Marg Helgenberger, and CSI Willows by Proxy, Say Goodbye

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I have been an avid fan of the original (and let’s face it, the finest) incarnation of CSI since its beginning back in 2000. When I first latched on, I was never one to watch too many police procedurals, and things like Hill Street Blues and NYPD Blue never really held my attention for long. But I was hooked with CSI because, more than just another cop show, it really kind of reminded me of The X-Files without the ‘I Want To Believe’. It was creepy, often gory, and always over-ripe with gut-wrenching intrigue. The characters were relatively strong, the stories were always deep enough to bring me back week after week, and, eventually, syndication made repeat viewings not only possible but a staple. Yes, CSI became a show that help support the past dozen years of ¬†otherwise questionable television.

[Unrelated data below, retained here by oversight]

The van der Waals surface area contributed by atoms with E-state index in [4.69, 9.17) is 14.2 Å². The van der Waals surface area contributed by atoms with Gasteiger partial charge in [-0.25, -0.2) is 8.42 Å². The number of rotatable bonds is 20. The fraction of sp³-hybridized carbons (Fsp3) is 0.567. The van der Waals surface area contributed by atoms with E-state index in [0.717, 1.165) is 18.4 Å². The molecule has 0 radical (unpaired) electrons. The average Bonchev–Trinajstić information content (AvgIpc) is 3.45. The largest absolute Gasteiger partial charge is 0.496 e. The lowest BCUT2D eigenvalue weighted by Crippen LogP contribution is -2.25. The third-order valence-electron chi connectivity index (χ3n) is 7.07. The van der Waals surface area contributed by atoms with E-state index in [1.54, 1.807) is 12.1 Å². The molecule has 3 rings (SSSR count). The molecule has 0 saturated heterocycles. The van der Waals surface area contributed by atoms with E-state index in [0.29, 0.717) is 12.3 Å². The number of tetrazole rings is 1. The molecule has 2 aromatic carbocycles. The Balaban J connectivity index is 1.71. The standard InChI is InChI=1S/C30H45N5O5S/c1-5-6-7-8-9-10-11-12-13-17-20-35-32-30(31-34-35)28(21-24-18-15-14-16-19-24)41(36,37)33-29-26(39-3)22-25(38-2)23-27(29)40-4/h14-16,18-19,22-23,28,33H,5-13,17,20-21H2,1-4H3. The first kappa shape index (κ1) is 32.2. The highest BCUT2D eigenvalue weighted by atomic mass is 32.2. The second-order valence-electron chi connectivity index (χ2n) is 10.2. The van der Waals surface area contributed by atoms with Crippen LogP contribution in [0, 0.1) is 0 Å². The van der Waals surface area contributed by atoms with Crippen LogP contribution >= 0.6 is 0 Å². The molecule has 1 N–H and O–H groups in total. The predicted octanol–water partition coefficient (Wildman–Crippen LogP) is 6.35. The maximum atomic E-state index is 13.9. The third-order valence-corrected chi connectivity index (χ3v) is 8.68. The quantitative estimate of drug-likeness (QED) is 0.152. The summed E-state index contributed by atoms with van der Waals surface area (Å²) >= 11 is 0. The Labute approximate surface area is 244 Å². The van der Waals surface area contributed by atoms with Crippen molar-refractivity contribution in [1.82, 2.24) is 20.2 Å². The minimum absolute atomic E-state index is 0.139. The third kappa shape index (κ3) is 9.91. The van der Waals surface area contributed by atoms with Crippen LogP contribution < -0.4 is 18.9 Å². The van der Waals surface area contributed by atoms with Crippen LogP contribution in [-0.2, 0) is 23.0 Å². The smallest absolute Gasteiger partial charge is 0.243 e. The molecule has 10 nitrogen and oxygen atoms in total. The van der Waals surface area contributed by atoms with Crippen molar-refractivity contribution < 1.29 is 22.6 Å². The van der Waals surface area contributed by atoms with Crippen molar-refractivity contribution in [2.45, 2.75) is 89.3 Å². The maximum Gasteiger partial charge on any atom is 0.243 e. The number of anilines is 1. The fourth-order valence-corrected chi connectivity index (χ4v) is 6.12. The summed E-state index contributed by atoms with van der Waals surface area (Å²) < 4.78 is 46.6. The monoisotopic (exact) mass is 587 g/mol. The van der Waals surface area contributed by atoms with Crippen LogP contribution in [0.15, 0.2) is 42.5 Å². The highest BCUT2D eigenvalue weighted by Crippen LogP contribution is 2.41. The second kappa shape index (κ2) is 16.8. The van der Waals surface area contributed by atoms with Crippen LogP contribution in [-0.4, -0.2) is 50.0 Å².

Now characters from CSI (much like every other show) come and go; getting killed off, leaving unexpectedly, or just plain disappearing. The most recent change came when William Petersen (Gil Grissom) left 4 seasons ago. He, up till then, was one of only five cast members that seemed solid mainstays. Sure, Jorja Fox left and returned, and Gary Dourdan was murdered, but no one’s absence carried the same weight as Gil’s. Until now.

Last night’s episode (‘A Willows in the Wind’) marked the last appearance of CSI Catherine Willows. But… it just felt, ‘off’ somehow. Over the past few weeks a lackluster ‘twist’ was being contrived that really felt as though the reveal itself wasn’t even finalized until this particular show. There was enough build up to weigh down a Cohen Brothers plot, but the ‘ta-da’ was almost laughable. But even aside from that, Helgenberger’s exit was about as heartfelt as a crummy sit-com. Yeah, there were tears, and George Eads genuinely looked like he was distraught, but there just wasn’t enough ‘long goodbye’ for such an important and well-liked character. And it’s too bad, too, because she really will be missed. If Petersen was the backbone of the show (not that I have anything against Ted Danson, mind you), then Helgenberger is most definitely the heart. So, I guess we’ll just have to see how well Elizabeth Shue can co-pilot a show whose sails have lost a bit of their wind.